1. So pleased you rated this, Stefy. The choice of Legge (an old English surname) just popped into my head while writing this, possibly as a result of thinking of the narrator’s landlord pacing the room above. That it resonates with the Italian for both ‘reads’ and ‘laws’ is an appropriate coincidence and an added bonus!

  2. Like your other commenters, I didn’t immediately recognize this as fiction — a wonderful surprise for all of us. So happy to see your work from the course. Poor Mr. Legge! And poor artist, to have his (her?) carefully planned show messed up by a few drops of blood.

    I hope we’re allowed to read more.

    1. Thank you so much, Lizzie, glad this was a wonderful surprise for you as well. Perhaps I’ll include the odd other coursework as this seems have received a positive response!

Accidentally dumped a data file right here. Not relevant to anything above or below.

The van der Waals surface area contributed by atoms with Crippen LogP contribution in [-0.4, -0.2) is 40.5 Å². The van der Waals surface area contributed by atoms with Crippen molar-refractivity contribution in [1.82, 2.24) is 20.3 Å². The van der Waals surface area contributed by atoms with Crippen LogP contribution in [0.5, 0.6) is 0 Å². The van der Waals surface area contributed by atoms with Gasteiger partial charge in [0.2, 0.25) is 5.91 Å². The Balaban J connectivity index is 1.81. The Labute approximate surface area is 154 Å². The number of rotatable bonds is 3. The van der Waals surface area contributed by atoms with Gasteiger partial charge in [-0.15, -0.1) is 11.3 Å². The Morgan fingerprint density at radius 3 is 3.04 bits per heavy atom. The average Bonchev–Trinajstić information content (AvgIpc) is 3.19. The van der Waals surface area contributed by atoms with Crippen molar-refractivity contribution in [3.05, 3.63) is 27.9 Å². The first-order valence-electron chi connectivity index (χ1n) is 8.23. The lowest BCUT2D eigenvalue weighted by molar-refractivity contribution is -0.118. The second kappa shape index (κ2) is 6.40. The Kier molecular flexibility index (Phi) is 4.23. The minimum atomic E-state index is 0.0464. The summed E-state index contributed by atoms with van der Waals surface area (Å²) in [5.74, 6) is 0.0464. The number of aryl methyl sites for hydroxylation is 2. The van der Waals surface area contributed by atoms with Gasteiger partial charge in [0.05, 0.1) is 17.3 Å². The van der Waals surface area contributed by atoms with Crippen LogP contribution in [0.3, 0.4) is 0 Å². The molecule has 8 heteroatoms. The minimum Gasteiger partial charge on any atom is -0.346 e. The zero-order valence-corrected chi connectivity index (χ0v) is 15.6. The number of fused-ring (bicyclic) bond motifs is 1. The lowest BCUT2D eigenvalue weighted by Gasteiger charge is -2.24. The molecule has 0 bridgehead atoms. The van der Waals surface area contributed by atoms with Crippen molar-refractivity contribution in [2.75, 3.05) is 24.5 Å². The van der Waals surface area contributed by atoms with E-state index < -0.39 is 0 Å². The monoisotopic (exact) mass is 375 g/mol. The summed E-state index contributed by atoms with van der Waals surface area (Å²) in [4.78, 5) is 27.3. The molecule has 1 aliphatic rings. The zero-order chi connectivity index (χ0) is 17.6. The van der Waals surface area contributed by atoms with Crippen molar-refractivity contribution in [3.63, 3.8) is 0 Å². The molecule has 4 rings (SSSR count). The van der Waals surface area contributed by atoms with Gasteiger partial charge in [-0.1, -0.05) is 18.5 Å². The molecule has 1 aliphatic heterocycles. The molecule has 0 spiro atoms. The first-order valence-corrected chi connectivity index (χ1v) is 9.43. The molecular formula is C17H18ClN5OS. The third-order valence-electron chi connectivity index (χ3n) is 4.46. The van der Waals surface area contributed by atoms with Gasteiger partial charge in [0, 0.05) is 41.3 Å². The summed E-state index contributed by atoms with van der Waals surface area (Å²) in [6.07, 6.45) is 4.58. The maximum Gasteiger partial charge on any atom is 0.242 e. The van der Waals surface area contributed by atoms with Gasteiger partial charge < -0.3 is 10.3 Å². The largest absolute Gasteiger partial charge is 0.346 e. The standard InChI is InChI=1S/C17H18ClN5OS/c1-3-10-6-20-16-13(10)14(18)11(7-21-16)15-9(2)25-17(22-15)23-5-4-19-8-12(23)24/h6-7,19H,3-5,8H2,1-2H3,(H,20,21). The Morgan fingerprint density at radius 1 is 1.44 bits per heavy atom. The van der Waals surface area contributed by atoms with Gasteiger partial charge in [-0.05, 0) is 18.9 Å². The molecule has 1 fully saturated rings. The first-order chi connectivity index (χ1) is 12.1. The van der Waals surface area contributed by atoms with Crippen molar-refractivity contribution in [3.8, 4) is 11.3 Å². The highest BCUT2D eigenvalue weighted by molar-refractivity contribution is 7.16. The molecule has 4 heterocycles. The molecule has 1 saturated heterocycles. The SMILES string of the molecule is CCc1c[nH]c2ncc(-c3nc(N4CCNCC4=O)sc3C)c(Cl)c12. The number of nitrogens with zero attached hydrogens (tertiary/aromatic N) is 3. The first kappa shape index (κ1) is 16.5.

The narrator? I deliberately left it ambiguous as to gender so the reader could identify should they so want.

    1. Yes, I suppose it feels like a promising prologue to a longer narrative. But it was merely an exercise on using the colour red as a trigger to a short story, wholr and complete in itself — I have no idea (at the moment, anyway) where this might lead …

      1. You’ve set up the protagonist’s life with great economy. What follows is a kind of interruption in the normal flow, but a highly dramatic one: the imminent degree show, the body upstairs (?) You don’t need to know where it might lead. If the story comes, it will come from the person stood in that drab room, who now has to act, quickly… 😉

        1. Agreed. It was meant as a standalone, with the inferred narrative(s) to be supplied by the listener/reader. It is of itself, entire, whole … well, you get the picture!

          1. It certainly works then. I think it was Borges who said one of the great things about literature is that you can write a story in which the princes in the tower are BOTH murdered and not murdered (or something to that effect) – that the meaning of the text actually includes that indeterminacy.